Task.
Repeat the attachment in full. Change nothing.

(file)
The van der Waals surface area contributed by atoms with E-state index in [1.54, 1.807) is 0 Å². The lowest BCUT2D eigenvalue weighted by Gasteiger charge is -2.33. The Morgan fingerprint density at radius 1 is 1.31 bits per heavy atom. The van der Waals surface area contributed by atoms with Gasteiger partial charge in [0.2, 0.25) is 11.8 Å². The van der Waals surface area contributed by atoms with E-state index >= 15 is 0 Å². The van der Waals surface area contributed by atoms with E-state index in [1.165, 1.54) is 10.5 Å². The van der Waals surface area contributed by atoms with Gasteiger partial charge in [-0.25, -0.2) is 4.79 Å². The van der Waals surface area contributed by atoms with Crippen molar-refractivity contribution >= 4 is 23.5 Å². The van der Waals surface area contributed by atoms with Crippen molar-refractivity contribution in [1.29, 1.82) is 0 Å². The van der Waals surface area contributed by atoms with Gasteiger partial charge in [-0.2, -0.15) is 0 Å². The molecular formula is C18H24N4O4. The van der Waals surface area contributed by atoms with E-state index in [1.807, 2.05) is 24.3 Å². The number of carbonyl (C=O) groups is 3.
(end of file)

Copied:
The van der Waals surface area contributed by atoms with E-state index in [1.54, 1.807) is 0 Å². The lowest BCUT2D eigenvalue weighted by Gasteiger charge is -2.33. The Morgan fingerprint density at radius 1 is 1.31 bits per heavy atom. The van der Waals surface area contributed by atoms with Gasteiger partial charge in [0.2, 0.25) is 11.8 Å². The van der Waals surface area contributed by atoms with E-state index >= 15 is 0 Å². The van der Waals surface area contributed by atoms with E-state index in [1.165, 1.54) is 10.5 Å². The van der Waals surface area contributed by atoms with Gasteiger partial charge in [-0.25, -0.2) is 4.79 Å². The van der Waals surface area contributed by atoms with Crippen molar-refractivity contribution >= 4 is 23.5 Å². The van der Waals surface area contributed by atoms with Crippen molar-refractivity contribution in [1.29, 1.82) is 0 Å². The van der Waals surface area contributed by atoms with Gasteiger partial charge in [-0.2, -0.15) is 0 Å². The molecular formula is C18H24N4O4. The van der Waals surface area contributed by atoms with E-state index in [1.807, 2.05) is 24.3 Å². The number of carbonyl (C=O) groups is 3.